The River Habitat Survey is a methodology for recording habitat features for wildlife that was designed by the Environment Agency, England and Wales and has since been applied in many other countries.
While there is now a wealth of data sources available to help characterise our river catchments and prioritise where to start tackling issues, there is no substitute to getting out on the ground and undertaking a walkover survey to properly understand the local environment.
The Riverfly Partnership is a network of nearly 100 partner organisations, representing anglers, conservationists, entomologists, scientists, watercourse managers and relevant authorities, working together to: protect the water quality of our rivers; further the understanding of riverfly populations, and actively conserve riverfly habitats.
The WCSRT Catchment Invertebrate Fingerprinting approach examines the responses of invertebrate communities, in the water environment, to four environmental stresses; low-flow impacts, fine sediment, organic pollution and total reactive phosphorus.
The evaluation of invertebrate communities living in a river or stream is one of the best methods we have for assessing the impacts of environmental stress on the health of an aquatic ecosystem.
The purpose of this tool is to help the user to understand how resilient habitats are anywhere in the county. This is important because vulnerable, less resilient habitats are less likely to deliver the range of services we need (flood prevention and clean water for example).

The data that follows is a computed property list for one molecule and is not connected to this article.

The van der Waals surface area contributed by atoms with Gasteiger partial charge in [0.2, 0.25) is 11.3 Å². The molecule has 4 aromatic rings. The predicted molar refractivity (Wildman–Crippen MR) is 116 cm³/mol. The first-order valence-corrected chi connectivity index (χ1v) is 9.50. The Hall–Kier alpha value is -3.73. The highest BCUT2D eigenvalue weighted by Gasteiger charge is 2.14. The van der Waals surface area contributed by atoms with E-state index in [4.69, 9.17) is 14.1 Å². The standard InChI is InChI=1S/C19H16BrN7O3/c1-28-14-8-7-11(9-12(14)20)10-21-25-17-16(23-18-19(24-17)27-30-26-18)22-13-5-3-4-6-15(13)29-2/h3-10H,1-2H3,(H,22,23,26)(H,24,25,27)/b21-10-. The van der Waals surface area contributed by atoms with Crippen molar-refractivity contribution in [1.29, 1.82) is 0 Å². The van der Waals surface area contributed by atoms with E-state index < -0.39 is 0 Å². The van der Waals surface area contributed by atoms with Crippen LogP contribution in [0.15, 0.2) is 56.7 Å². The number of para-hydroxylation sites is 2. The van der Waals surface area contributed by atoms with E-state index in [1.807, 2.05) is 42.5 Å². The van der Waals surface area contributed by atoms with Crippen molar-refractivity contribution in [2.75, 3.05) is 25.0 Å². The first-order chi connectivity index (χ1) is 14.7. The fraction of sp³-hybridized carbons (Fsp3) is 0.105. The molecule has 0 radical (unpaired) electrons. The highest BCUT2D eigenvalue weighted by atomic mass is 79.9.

The River Wiki has been set up by the River Restoration Centre to consolidate river restoration case studies from all over Europe. Currently, there are 1072 case studies from 31 countries published on the website. Search through the case studies using a number of different variables depending on the type of project you are looking for. It […]
The Ribble Life Partnership aims to engage people from local communities, farmers, public sector organisations and local businesses to help improve water quality at a local, catchment level.
Invasive species such as Giant Hogweed, Japanese Knotweed and Himalayan Balsam, pose a serious threat to our natural heritage by out-competing native species. They can out-compete because the natural checks and balances (e.g. predation) which native species are subject to do not affect non-native species.